Co-housing becoming the new norm in today's economy

Published: May. 14, 2013 at 8:01 PM CDT|Updated: May. 15, 2013 at 1:50 AM CDT
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UNDATED (KAIT) - Let's face it. The cost of living in the U.S. is expensive and isn't getting any cheaper.  To save money and pool resources we found many people have found new creative ways to put a very nice roof over their heads.

We aren't talking about getting a roommate, renting a room or moving back home with your parents.  We're talking about the growing trends of house sharing and co-housing.

We have the story of three baby boomers who merged their furniture, their wine glasses, their china and their book collections--- sold their old homes and bought this house together.  They joined two million other Americans over the age of thirty who have a housemate or roommate.

"It made amazing economic sense." said shared house owner Jean McQuillin.

Jean Mcquillin, Louise Machinist and Karen Bush are all are divorced, in their early 50's and have professional full time jobs.  They met at church and created what they call a "cooperative household."  Each woman has her own bedroom and bathroom. They share the common areas of the house, chores and expenses.

"We are all really busy we're hardly ever all here at the same time." said shared house owner Louise Machinist.

When the trio is home together, sometimes they throw parties, play games and dote on their shared "house cat".  Before they moved in, an attorney drew up this legal agreement addressing issues like: how long visitors can stay, what if a housemate wants to sell or leave, and what happens if someone passes away?  And they made sure they 'clicked'.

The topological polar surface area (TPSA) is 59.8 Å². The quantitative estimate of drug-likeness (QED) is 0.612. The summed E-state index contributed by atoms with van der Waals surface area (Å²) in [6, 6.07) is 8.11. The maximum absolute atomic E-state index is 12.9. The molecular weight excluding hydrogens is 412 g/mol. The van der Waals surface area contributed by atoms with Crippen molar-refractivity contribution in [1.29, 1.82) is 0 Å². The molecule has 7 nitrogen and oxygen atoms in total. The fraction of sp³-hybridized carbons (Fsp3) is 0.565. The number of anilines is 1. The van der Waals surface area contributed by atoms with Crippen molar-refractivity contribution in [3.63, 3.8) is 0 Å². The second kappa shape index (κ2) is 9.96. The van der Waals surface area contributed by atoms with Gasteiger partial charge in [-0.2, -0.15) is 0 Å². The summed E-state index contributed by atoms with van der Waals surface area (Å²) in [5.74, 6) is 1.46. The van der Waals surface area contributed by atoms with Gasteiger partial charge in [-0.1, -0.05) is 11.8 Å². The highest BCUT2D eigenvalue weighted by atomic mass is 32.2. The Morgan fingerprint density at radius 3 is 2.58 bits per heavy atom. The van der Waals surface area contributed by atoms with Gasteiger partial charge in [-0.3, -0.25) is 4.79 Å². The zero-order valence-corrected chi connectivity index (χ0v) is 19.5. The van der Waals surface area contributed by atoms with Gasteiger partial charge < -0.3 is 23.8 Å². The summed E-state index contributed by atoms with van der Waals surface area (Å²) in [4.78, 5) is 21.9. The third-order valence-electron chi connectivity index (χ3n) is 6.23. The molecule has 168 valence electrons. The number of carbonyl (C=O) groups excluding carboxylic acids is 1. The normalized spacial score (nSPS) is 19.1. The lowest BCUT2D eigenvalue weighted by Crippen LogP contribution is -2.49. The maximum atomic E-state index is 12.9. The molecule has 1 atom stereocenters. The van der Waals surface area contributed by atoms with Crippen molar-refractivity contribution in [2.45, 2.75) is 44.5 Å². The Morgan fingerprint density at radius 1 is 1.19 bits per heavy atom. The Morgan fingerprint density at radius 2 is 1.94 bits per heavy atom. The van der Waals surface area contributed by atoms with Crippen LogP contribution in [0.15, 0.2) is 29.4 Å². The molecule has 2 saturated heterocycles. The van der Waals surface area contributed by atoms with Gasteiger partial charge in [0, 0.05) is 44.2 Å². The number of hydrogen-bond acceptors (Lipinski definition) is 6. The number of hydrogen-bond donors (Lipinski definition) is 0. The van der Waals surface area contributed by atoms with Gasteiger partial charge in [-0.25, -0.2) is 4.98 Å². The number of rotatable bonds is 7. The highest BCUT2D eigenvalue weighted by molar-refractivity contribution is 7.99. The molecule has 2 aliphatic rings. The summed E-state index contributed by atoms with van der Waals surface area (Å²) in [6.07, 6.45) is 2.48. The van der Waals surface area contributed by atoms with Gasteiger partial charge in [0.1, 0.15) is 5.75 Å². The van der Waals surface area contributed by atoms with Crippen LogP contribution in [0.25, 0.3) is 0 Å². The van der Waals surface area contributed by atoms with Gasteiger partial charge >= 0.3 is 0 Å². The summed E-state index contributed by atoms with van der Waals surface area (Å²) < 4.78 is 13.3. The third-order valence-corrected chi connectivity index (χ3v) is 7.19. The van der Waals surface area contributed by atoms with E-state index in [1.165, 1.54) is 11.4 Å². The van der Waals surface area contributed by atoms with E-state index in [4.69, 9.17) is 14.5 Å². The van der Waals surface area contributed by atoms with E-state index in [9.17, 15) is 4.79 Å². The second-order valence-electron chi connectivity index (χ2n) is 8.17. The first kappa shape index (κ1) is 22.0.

"On some level you have to share values in order to make things work." said shared house owner Karen Bush.

We found the idea of sharing values, chores, and sometimes even child care is sparking entire "co-housing communities" across the country. There are now 125 of these special developments.  Families buy regular homes which surround a main "common house with a common kitchen", a space for the entire community to share.

"Taking the stress off of parents in having to do everything for their kids and not sharing the load is really to me the heart of the American dream." said Rebecca Lane with the CoHousing Association of United States.

Not so interested in a co-housing community, but simply a shared house?

Experts say:

* Create an agreement on how to share expenses and chores

* Set boundaries outlining what you can and can't live with

* Check references of potential house mates

* And ask why someone wants to move

"You need to know that people are solid about paying, that they're going to be a reasonable person to be around." said shared housing expert Annamarie Pluhar.

Experts say communication and compromise are key to solving problems. Karen, Jean and Louise love their arrangement.

"You can make something wonderful happen if you can find the right people to do it with." said shared home owner Louise Machinist.

If you're considering someone as a house mate, experts suggest running a credit or even criminal background check on the person.

For more information on shared housing and co-housing communities check out these three sources:

Annamarie Pluhar , Shared Housing Expert, East Dummerston, Vermont

Pluhar has lived in shared housing for over 20 years and has developed a practical process for selecting housemates. She even wrote a book about it called: "Sharing Housing: A Guide for Ding and Keeping Housemates."

Jean McQuillin, Louise S. Machinist and Karen M. Bush, Lives together in shared housing, Pittsburg, PA

These three working professional women just finished a brand new book about their shared housing situation called "My House, Our House."

Rebecca Lane, CoHousing Association of US, Seattle, WA

Lane is the executive director of Cohousing Association of the US. It helps promote and facilitate cohousing communities. Cohousing is a type of collaborative housing in which residents actively participate in the design and operation of their own neighborhoods.

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